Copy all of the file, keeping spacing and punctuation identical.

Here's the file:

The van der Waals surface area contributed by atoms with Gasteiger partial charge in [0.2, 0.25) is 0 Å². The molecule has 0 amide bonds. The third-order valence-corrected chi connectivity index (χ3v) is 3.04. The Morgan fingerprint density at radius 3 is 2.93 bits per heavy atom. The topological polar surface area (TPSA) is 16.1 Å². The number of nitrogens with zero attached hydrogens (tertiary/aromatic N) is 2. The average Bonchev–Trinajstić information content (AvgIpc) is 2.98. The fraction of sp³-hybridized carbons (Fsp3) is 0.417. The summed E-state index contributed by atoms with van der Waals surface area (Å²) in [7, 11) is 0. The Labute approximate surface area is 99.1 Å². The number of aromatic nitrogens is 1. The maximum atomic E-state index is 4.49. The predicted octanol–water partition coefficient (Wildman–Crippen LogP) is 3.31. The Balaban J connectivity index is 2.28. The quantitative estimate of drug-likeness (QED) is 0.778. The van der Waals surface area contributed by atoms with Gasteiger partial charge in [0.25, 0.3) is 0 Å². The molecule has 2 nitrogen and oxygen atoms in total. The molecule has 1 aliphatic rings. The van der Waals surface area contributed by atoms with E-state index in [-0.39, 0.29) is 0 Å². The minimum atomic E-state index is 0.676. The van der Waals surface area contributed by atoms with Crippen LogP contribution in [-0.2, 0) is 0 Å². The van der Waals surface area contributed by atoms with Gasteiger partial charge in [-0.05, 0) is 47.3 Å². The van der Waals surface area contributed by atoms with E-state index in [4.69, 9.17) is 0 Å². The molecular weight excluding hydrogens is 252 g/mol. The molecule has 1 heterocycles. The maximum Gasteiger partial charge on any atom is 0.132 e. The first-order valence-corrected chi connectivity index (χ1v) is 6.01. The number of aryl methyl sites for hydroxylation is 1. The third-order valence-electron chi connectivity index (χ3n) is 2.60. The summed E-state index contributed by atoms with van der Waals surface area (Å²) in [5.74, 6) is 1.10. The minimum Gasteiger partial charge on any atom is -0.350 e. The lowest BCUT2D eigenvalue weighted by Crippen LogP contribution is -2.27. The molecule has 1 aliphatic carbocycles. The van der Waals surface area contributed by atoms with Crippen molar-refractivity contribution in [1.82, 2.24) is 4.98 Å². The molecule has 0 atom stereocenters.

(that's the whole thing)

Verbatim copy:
The van der Waals surface area contributed by atoms with Gasteiger partial charge in [0.2, 0.25) is 0 Å². The molecule has 0 amide bonds. The third-order valence-corrected chi connectivity index (χ3v) is 3.04. The Morgan fingerprint density at radius 3 is 2.93 bits per heavy atom. The topological polar surface area (TPSA) is 16.1 Å². The number of nitrogens with zero attached hydrogens (tertiary/aromatic N) is 2. The average Bonchev–Trinajstić information content (AvgIpc) is 2.98. The fraction of sp³-hybridized carbons (Fsp3) is 0.417. The summed E-state index contributed by atoms with van der Waals surface area (Å²) in [7, 11) is 0. The Labute approximate surface area is 99.1 Å². The number of aromatic nitrogens is 1. The maximum atomic E-state index is 4.49. The predicted octanol–water partition coefficient (Wildman–Crippen LogP) is 3.31. The Balaban J connectivity index is 2.28. The quantitative estimate of drug-likeness (QED) is 0.778. The van der Waals surface area contributed by atoms with Gasteiger partial charge in [0.25, 0.3) is 0 Å². The molecule has 2 nitrogen and oxygen atoms in total. The molecule has 1 aliphatic rings. The van der Waals surface area contributed by atoms with E-state index in [-0.39, 0.29) is 0 Å². The minimum atomic E-state index is 0.676. The van der Waals surface area contributed by atoms with Crippen LogP contribution in [-0.2, 0) is 0 Å². The van der Waals surface area contributed by atoms with Gasteiger partial charge in [-0.05, 0) is 47.3 Å². The van der Waals surface area contributed by atoms with E-state index in [4.69, 9.17) is 0 Å². The molecular weight excluding hydrogens is 252 g/mol. The molecule has 1 heterocycles. The maximum Gasteiger partial charge on any atom is 0.132 e. The first-order valence-corrected chi connectivity index (χ1v) is 6.01. The number of aryl methyl sites for hydroxylation is 1. The third-order valence-electron chi connectivity index (χ3n) is 2.60. The summed E-state index contributed by atoms with van der Waals surface area (Å²) in [5.74, 6) is 1.10. The minimum Gasteiger partial charge on any atom is -0.350 e. The lowest BCUT2D eigenvalue weighted by Crippen LogP contribution is -2.27. The molecule has 1 aliphatic carbocycles. The van der Waals surface area contributed by atoms with Crippen molar-refractivity contribution in [1.82, 2.24) is 4.98 Å². The molecule has 0 atom stereocenters.